Looking for a new bookmark to add for 2014? Make it Upworthy.
Deemed the “fastest growing media site of all time,” Upworthy works in a pretty simple way: the site is chock full of uplifting, moving and powerful viral videos and news, bound to have you experiencing a million different feelings in a matter of minutes. But how does it do it?
Think of the site as a more meaningful Buzzfeed – complete with cute kitten videos, but with a splash of more profound news. The content is direct, quick, and highly shareable; its business model thrives on quality over quantity, and judging from the vast audience it reaches, it certainly seems to be working. In fact, the site received 87 million unique visitors in the month of November alone.
All content is fact checked by its staff of 40 or so “curators,” so you won’t see any hoax articles about celebrity deaths or fake empowering stories of photoshopped images. Everything posted is hand selected, with carefully crafted headlines and short, but sweet copy that is picked apart before going live.
Upworthy chooses to use vague, somewhat ‘vanilla’ titles that don’t give away what a post has in store, enticing the audience to take action and check it out for themselves.
In a world where content is king, Upworthy is hitting the nail on the head.
Upworthy is also effective in encouraging its readers to get into action – its content tends to stick with you after you read it. You’ll most likely find yourself wanting to share it, sign a petition, or just click on related content because you felt something from what you just read or watched.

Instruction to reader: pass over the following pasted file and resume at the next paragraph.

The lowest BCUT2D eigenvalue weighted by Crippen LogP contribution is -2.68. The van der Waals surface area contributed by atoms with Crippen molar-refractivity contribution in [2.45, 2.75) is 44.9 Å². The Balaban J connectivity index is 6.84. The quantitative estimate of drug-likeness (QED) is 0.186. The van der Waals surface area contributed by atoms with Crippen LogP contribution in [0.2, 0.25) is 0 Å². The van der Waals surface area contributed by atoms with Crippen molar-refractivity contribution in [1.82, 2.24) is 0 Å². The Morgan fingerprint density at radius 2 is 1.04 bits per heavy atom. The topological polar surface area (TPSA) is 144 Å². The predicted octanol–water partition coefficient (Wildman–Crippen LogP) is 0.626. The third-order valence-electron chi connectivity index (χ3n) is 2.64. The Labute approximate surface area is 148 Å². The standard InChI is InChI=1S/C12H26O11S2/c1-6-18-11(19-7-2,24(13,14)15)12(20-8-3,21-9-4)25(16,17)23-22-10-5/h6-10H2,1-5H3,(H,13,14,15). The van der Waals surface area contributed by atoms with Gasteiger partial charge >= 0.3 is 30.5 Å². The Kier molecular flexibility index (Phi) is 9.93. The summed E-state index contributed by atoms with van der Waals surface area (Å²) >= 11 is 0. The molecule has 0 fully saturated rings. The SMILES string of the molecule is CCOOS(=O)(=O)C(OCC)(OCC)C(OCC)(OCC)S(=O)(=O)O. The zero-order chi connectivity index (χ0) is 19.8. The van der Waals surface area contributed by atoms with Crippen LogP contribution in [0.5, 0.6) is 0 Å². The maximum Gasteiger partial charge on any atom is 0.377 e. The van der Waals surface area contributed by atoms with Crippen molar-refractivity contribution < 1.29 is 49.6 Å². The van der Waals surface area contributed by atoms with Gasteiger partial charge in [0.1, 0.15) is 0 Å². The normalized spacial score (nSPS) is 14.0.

In other words, there’s a desire to weigh in and go further down the rabbit hole.
“But why does this matter? As marketers, we sell things –
we want customers, not activists.”
It matters because Upworthy has cracked the code in making an impact on its audience – and its content model of quality over quantity is killing it!
The site follows simple rules that we, as marketers, can put into play for our own content:
- Attention to detail
- Clever, but not excessively controversial
- Avoidance of offending or “turning off” their readers
- Making each piece compelling, without giving it all away
By utilizing a/b testing, bit.ly links and Facebook demographics, the staff obsesses over analyzing the content and its popularity, conversion rate, click-through rate, shares, and more. Each each post and headline is optimized to ensure the highest possible chance of “going viral.”
The takeaway: As Upworthy has demonstrated, by being passionate publishers and marketers, and providing high quality content that’s focused on helping or entertaining (instead of strictly promoting), we have the opportunity to start earning our readers’ trust and gaining their business as online ambassadors or customers. So stop the one-way marketing, and start connecting with your audience in a more powerful, engaging way.
Ready to take your content to the next level? Check out our free eBook, Content Marketing Secrets to learn more about creating compelling content that puts your audience into motion.
All the best,